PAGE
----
Now, as for fear of offending or being “anal” in the eyes of friends for not accepting applications they invited you to join, to give them a cold reaction when they thought of you fondly in sending you the application, forget about it. If your friends are hung up on something that small about you, you don’t have a very strong friendship and joining was not going to strengthen it much more. Work on it in real life!
.

Groups & Fan Pages

Facebook groups are just like applications in being among the easiest thing most people latch on to without thinking. Unlike applications, you don’t have to tend to them or react to them like a game applicaion so who cares, right? It just appears on a list somewhere among your groups, sometimes you get an email that you can erase, even if it is annoying, but that’s about it. No need to upset someone over it and maybe have it come back on you in person. Yes, but that’s on your end of things. Anyone viewing your profile, including new Facebook friends you add, might have a look and think otherwise. A facebook group expressing sympathy over the death of someone is sympathetic to join and is understandable, but if that someone were a criminal, someone might not see your sympathetic side but rather your criminal associations. And no, that’s not an extreme or silly example. I was asked to join such a group once.

Fan pages are a little different matter in that you choose to join them. They tend to have less potential for harm than the Facebook groups because they are usually bands and such rather than causes that are more of the Facebook group in nature. Causes are great because they raise passions, but passions polarize, and polarizing effects in the wrong way are detrimental. Still, Fan Pages you join might still give the wrong impressions. For example, if you’re an older man who doesn’t seem like they should have a healthy interest in young girl gymnastic stars, to be a fan on some young girl gymnast’s Fan Page may, unfortunately, leads people to draw unfair, but unkind conclusions about you… especially if the Fan Page is just by some other person who is a fan so it is really an unauthorized Fan Page so the contents are suspect just based on the fact it was not authorized! Think about some older guy you know who belongs to the Michael Phelps Fan Page, which seems pretty much to be own by the real Michael Phelps, versus the same guy who is a Fan of an unauthorized Shawn Johnston page. Would you think the same of the two men if you saw their otherwise similar profile?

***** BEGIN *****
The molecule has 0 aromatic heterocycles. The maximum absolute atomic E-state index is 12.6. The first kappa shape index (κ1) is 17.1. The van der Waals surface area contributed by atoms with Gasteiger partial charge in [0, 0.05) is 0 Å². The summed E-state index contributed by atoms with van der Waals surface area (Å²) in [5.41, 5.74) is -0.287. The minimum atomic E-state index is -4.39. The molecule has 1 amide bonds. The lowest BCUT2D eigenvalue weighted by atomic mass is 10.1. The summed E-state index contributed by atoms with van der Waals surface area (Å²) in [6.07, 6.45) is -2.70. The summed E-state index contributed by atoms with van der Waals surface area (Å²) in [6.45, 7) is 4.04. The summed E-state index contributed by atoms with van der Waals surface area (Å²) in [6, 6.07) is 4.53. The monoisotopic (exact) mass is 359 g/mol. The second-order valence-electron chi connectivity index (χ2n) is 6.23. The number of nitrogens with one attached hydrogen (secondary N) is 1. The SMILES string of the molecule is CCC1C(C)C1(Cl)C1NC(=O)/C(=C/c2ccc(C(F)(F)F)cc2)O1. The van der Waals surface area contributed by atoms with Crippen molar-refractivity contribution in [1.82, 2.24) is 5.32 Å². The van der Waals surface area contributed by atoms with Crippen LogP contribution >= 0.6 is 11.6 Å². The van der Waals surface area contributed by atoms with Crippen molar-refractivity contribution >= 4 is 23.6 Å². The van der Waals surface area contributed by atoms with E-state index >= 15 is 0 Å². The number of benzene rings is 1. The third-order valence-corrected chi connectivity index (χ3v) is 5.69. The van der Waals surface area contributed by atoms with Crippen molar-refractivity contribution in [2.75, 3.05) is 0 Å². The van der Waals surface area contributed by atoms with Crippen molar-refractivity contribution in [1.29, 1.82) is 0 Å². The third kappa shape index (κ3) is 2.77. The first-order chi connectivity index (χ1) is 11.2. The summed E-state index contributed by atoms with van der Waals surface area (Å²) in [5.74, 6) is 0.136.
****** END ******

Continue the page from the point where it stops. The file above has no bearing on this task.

.

There are many other aspects of Facebook that I could write about, but they tend to be less obvious and less potentially harmful, so I won’t. The same general rules can apply to them all but the most important thing is that you constantly be self-aware of what you are about to do, and think about what you are about to do, and done, because while prevention is the best cure, correcting the error of your ways to minimize the damage still has value. Take some time to go through your Friends list once in a while. Go through your Photo albums and check their privacy settings to correct any you need to. Look through the Wall-to-wall on those with whom you have had the most exchanges and delete inappropriate comments, and same with photo comments. You don’t have to do it all at once, but perhaps as the chance come up with each person one by one, like the next time you write on someone’s wall, do the Wall-to-wall check on them, and them only. Do it for someone else the next time you write on their wall. Purge your Facebook “friends” list once in a while on people you don’t care much about and/or have very little contact with anyway. Cut it up in pieces by task or periodic reviews. That way, the huge task of “rescreening” your profile is not a monumental task.

I don’t want to be a fear monger and suggest that you may become a victim of poor Facebooking etiquette with big consequences any time soon, but does it have to be a job or scholarship at stake to worry you? What about just the next time you befriend or date someone and add them to your Facebook friend? What would they think of you seeing everything of your Facebooking in the past year or more, not knowing you all that well yet? Do you have a profile that will make a good impression?

Maybe that’s a good place to start considering whether or not you need to change your Facebooking habits. Ask someone, preferably someone who doesn’t know you well, what kind of impression your Facebook profile gives them? If it’s not to your liking and/or not much like you, I think you know the answer to what you’ll need to do.

I hope these posts on Facebooking etiquettes have made you think and have been helpful to you, directly or indirectly to share with someone you know who might have found it useful. If you have questions, please post them as Comments. I will summarize these habits into a much more succinct “guide” this coming weekend, without explanations to keep it short, referencing these posts if people want to know more about the rationale. But the value of the guide is that it would be a working document someone could take as a set of starting points to apply to their Facebooking practice, tweaking those starting points to their liking, without reading through so many words. 🙂

Thank you for reading.

Posted in Facebook, Guidelines, Internet, Lifestyle, Poll, World | Tagged: , , , , , , , , | Leave a Comment »